In a few weeks, the country will honor the anniversary of the daring raid by navy SEALs that killed Osama bin Laden.
Because of the news or films like Zero Dark Thirty, most Americans are aware of the high-profile missions conducted by U.S. special operations forces, like the bin Laden raid or the toppling of the Taliban regime after the 9/11 attacks.
But most Americans are unaware that U.S. special forces face the serious danger of being bogged down in a permanent game of global whack-a-mole rather than operating as part of deliberate campaigns that can achieve lasting outcomes.
To understand why there is this danger, one has to understand the two models of special operations—a direct approach of individual manhunting (such as the raid that brought down bin Laden) and an indirect approach of working through and with others.
The direct approach is fairly well known and simple to grasp. But the indirect approach is less understood and less well known. Two key examples of this model come from Colombia and the Philippines.
In 1998, U.S. special forces were sent to Colombia to help build and train a large and capable special operations command and police unit to take on the narcoguerillas of the FARC (Revolutionary Armed Forces of Colombia). Today, in large part because of U.S. special forces, Colombia has seen its violence and cocaine production drop dramatically, while the guerillas have released their prisoners and engaged in peace talks with the government.
In 2001, U.S. special forces began training and sharing intelligence with Philippine military units waging battle against jihadist groups, including Abu Sayyaf, a group affiliated with al Qaeda. They also offered health care and built wells and roads for neglected Muslims. While the Philippines currently still struggle with insurgent groups, the al Qaeda threat has been largely eliminated.
With just a few hundred special operators and some modest investments, the threats from terrorists, criminals, and armed separatists in Colombia and the Philipines were dramatically reduced, while regions important to the U.S. were stabilized.
The indirect approach is not defined by capturing or killing a high-value target, but by shaping and influencing environments and populations to achieve a lasting victory. Special forces can carry guns in the field alongside a partner force; supply direct assistance, such as airlift or intelligence; or conduct training in special operations techniques. They can also create long term partnerships by building schools, wells, or providing medical aid to local populations.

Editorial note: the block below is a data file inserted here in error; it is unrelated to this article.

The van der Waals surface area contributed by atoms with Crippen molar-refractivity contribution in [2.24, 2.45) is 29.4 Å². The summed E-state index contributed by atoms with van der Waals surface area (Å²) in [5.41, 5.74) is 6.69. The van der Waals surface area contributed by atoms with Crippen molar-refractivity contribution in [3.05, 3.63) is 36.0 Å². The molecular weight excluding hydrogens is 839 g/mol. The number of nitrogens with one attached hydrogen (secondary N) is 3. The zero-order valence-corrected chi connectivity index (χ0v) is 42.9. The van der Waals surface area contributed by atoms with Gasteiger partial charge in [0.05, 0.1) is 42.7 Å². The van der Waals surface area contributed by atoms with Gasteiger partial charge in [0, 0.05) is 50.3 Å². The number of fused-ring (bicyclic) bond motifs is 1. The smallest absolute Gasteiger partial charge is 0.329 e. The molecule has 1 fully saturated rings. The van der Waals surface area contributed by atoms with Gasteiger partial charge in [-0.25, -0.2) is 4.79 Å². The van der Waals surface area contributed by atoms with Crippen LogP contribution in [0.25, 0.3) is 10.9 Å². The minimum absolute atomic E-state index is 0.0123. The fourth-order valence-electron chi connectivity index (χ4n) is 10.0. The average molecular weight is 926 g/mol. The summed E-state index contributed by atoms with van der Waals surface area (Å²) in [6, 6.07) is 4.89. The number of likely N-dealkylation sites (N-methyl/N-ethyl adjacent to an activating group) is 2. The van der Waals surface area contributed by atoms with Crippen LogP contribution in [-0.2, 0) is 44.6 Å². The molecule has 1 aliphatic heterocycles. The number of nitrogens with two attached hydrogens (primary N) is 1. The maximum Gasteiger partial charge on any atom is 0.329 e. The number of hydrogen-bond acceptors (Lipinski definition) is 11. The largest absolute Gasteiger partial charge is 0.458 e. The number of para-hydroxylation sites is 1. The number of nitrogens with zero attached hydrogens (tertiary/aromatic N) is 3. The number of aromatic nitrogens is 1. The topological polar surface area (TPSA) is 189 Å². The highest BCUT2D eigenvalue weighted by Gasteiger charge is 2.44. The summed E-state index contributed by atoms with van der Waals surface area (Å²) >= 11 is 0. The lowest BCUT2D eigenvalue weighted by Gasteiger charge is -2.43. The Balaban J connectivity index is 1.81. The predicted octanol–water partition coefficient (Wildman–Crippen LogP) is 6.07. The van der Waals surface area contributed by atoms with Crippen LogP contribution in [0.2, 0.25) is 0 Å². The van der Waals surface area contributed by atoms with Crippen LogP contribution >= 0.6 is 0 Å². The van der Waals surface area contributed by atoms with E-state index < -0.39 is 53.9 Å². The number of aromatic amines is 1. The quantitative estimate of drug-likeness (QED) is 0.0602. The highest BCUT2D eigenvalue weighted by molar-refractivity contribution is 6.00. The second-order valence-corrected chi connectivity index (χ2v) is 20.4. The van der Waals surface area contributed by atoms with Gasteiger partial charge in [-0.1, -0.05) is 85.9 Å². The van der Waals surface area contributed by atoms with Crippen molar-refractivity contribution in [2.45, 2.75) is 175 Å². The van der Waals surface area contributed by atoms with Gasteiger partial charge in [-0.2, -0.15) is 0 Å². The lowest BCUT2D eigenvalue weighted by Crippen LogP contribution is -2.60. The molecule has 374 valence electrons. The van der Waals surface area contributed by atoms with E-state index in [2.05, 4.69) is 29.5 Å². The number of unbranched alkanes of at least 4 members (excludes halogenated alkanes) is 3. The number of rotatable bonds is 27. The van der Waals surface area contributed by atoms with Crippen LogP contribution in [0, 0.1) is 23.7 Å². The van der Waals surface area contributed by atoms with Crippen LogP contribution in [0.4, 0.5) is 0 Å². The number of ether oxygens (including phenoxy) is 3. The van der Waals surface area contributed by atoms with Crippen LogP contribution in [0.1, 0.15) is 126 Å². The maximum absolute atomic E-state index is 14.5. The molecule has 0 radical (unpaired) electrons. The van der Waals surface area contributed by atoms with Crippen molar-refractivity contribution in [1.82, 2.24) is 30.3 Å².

But while the indirect approach has shown proven success, the lion's share of attention, effort, and resources over the past decade has been devoted to the direct approach. That means that these forces are stuck conducting endless strikes on terrorist target lists, with no way to determine when a threat has been defeated.
Meanwhile, the indirect approach languishes more as a bumper sticker rather than a tool that effectively addresses conflicts or emerging threats.
Today, the Council on Foreign Relations released my report detailing a new model for our nation's special forces.
That new model would follow the approach used in Colombia and the Philippines, where special forces planned ongoing campaigns that use numerous advisory, civil affairs, and informational activities to address those governments' weaknesses in providing security and ending conflicts.
A greater emphasis on the indirect approach would mean moving further away from temporary Band-Aid campaigns of endless disruption and decapitation; achieving greater security for the country at lower cost in U.S. blood and treasure; and a stronger global alliance of partners that avoids the perception that the United States is a go-it-alone power that writes its own rules.
To be clear, this is not about shelving the direct approach but adding to it. U.S. special operations forces are the country's premier precision raiders, vital in carrying out missions like killing or capturing terrorists, rescuing hostages, and securing weapons of mass destruction. Those capabilities are essential and must be maintained.
The phrase "You can't kill your way to victory," coined by a special operator, is a useful signpost on the road to a more comprehensive approach to special operations as part of U.S. national security policy.
Linda Robinson is a senior international policy analyst at the nonprofit, nonpartisan RAND Corporation. She is the author of the report, "The Future of U.S. Special Operations Forces," published by the Council on Foreign Relations and a former adjunct senior fellow for CFR.
This commentary originally appeared in USA Today and CFR on April 8, 2013. Commentary gives RAND researchers a platform to convey insights based on their professional expertise and often on their peer-reviewed research and analysis.